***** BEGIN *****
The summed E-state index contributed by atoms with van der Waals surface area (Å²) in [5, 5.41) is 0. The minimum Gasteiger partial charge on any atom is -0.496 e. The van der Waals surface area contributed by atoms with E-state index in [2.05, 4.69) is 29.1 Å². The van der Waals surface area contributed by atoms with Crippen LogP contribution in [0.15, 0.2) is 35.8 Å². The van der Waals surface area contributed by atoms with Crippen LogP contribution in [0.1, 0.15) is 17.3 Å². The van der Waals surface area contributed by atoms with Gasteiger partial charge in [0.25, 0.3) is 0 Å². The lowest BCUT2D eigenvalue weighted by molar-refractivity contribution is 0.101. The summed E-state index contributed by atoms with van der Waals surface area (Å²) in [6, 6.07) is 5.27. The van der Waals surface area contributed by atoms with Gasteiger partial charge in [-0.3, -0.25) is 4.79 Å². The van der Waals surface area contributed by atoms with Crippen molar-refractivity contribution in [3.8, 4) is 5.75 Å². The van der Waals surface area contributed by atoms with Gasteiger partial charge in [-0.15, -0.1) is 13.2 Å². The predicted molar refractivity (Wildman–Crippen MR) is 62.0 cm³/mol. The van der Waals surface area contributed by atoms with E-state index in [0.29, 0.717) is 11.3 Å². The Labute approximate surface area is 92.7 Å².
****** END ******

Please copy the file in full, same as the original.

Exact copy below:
The summed E-state index contributed by atoms with van der Waals surface area (Å²) in [5, 5.41) is 0. The minimum Gasteiger partial charge on any atom is -0.496 e. The van der Waals surface area contributed by atoms with E-state index in [2.05, 4.69) is 29.1 Å². The van der Waals surface area contributed by atoms with Crippen LogP contribution in [0.15, 0.2) is 35.8 Å². The van der Waals surface area contributed by atoms with Crippen LogP contribution in [0.1, 0.15) is 17.3 Å². The van der Waals surface area contributed by atoms with Gasteiger partial charge in [0.25, 0.3) is 0 Å². The lowest BCUT2D eigenvalue weighted by molar-refractivity contribution is 0.101. The summed E-state index contributed by atoms with van der Waals surface area (Å²) in [6, 6.07) is 5.27. The van der Waals surface area contributed by atoms with Gasteiger partial charge in [-0.3, -0.25) is 4.79 Å². The van der Waals surface area contributed by atoms with Crippen molar-refractivity contribution in [3.8, 4) is 5.75 Å². The van der Waals surface area contributed by atoms with Gasteiger partial charge in [-0.15, -0.1) is 13.2 Å². The predicted molar refractivity (Wildman–Crippen MR) is 62.0 cm³/mol. The van der Waals surface area contributed by atoms with E-state index in [0.29, 0.717) is 11.3 Å². The Labute approximate surface area is 92.7 Å².